Located in the Central North Island region
The Tongariro River delta is a great place to see waterfowl, including dabchicks, pied stilts, shags and hundreds of swans.
Launch your boat at the Tokaanu tailrace boat ramp. Head into the bay towards the Tongariro River delta, where hundreds of swans and other waterfowl gather.
The Taupo Trout Fishery provides excellent fishing for wild stocks of rainbow and brown trout.
Launch your kayak at the Tokaanu tailrace boat ramp. Head into the bay towards the Tongariro River delta, where hundreds of swans and other waterfowl gather.
A kayak will allow you to explore the quieter waters of the river channels and lagoons, with a good chance of seeing many different wetland birds.
Kayaks can also be launched at the Tongariro River bridge (access is from State Highway 1).
Tūrangi lies at the southern end of Lake Taupō on the banks of the Tongariro River – world famous for its fly fishing, and home to the native blue duck/whio.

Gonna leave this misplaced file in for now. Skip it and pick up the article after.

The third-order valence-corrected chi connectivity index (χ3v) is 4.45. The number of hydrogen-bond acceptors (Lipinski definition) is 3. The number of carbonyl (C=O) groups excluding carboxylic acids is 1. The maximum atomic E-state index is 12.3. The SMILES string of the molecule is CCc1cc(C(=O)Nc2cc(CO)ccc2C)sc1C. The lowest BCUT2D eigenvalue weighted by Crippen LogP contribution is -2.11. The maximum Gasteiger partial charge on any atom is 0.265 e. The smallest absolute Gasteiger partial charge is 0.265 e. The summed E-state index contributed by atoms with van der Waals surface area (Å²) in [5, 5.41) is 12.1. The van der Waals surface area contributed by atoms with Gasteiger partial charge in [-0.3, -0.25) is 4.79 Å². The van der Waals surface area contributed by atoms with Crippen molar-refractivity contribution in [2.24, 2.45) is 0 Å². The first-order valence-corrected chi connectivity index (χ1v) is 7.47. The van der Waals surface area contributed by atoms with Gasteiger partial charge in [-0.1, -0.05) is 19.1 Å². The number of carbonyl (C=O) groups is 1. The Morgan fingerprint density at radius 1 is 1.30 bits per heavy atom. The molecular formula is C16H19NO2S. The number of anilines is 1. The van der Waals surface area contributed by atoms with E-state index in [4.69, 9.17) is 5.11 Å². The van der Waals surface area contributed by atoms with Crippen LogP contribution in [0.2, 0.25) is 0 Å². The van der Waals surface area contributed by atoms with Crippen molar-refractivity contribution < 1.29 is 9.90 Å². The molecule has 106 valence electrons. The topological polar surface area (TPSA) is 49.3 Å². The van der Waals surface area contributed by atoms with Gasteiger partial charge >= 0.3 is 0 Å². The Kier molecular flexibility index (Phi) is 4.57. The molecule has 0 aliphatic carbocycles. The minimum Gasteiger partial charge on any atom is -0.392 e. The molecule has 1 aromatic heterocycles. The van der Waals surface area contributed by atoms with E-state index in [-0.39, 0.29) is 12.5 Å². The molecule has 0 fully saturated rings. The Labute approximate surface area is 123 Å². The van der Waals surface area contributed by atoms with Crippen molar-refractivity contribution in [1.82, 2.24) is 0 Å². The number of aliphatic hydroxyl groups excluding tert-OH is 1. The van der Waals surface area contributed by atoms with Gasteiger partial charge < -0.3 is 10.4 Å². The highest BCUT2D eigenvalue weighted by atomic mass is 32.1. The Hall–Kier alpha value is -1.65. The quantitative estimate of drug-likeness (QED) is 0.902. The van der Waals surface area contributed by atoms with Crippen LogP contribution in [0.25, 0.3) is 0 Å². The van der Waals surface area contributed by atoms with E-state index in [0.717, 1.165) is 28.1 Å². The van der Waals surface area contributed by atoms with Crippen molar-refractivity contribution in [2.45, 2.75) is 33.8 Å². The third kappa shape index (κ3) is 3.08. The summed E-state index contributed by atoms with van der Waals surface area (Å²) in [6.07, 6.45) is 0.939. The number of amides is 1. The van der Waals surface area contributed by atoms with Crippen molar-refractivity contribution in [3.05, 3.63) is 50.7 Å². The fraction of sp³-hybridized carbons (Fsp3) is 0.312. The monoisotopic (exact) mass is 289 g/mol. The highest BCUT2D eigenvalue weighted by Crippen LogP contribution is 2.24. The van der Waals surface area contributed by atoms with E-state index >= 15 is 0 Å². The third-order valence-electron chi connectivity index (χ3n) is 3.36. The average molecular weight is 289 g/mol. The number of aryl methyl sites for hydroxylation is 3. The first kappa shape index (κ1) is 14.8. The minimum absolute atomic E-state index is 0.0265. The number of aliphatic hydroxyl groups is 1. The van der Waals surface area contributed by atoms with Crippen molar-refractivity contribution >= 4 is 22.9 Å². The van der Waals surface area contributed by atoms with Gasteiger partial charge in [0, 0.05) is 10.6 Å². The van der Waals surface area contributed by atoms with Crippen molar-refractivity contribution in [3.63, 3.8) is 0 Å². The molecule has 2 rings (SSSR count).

Te Mātāpuna/South Taupō Wetland extends around the southern edge of Lake Taupō between Motuoapa and Waihi including the Tongariro River delta. It is an important habitat for a number of threatened species of birds and a wide variety of plants.
The lands surrounding Lake Taupō are widely known as the tribal lands of Ngāti Tūwharetoa. Ngātoroirangi, principle ancestor of the iwi, laid claim over these lands as he surveyed the area shortly after the arrival of the Te Arawa canoe to Aotearoa.
Other iwi also inhabited these lands, namely Ngāti Hotu, Ngāti Ruakōpiri and Ngāti Kurapoto. For centuries these iwi lived off the ika/fish, kōura/crayfish and kākahi/mussels which were plentiful in the lake and its rivers until the introduction of trout in the 1880s.
European settlement expanded following the introduction of trout.
Tūrangi remained a quiet village until the 1960s when the growing demand for hydropower saw the town expand. The town accommodated hundreds of construction workers and their families employed to work on the Tongariro hydro power scheme.
Tūrangi sits within the rohe of Ngāti Tūrangitukua, a subtribe of Tūwharetoa.